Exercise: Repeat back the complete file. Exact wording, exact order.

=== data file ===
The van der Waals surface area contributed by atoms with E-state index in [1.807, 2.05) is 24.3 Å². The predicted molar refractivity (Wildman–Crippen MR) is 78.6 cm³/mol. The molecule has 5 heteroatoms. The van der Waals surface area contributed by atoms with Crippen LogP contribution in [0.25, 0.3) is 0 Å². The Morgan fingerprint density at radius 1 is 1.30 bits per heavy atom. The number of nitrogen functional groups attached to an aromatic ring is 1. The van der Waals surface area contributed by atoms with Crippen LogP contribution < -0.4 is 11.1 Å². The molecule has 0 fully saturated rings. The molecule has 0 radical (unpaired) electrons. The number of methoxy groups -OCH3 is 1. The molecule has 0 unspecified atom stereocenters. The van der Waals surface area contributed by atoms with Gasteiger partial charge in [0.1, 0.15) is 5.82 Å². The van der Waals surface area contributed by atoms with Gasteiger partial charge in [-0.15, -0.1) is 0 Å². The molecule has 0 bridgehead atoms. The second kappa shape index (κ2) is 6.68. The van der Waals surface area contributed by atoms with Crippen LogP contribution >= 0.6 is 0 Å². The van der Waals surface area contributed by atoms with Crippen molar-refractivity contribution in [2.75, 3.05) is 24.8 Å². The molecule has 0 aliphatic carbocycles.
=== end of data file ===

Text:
The van der Waals surface area contributed by atoms with E-state index in [1.807, 2.05) is 24.3 Å². The predicted molar refractivity (Wildman–Crippen MR) is 78.6 cm³/mol. The molecule has 5 heteroatoms. The van der Waals surface area contributed by atoms with Crippen LogP contribution in [0.25, 0.3) is 0 Å². The Morgan fingerprint density at radius 1 is 1.30 bits per heavy atom. The number of nitrogen functional groups attached to an aromatic ring is 1. The van der Waals surface area contributed by atoms with Crippen LogP contribution < -0.4 is 11.1 Å². The molecule has 0 fully saturated rings. The molecule has 0 radical (unpaired) electrons. The number of methoxy groups -OCH3 is 1. The molecule has 0 unspecified atom stereocenters. The van der Waals surface area contributed by atoms with Gasteiger partial charge in [0.1, 0.15) is 5.82 Å². The van der Waals surface area contributed by atoms with Gasteiger partial charge in [-0.15, -0.1) is 0 Å². The molecule has 0 bridgehead atoms. The second kappa shape index (κ2) is 6.68. The van der Waals surface area contributed by atoms with Crippen LogP contribution >= 0.6 is 0 Å². The van der Waals surface area contributed by atoms with Crippen molar-refractivity contribution in [2.75, 3.05) is 24.8 Å². The molecule has 0 aliphatic carbocycles.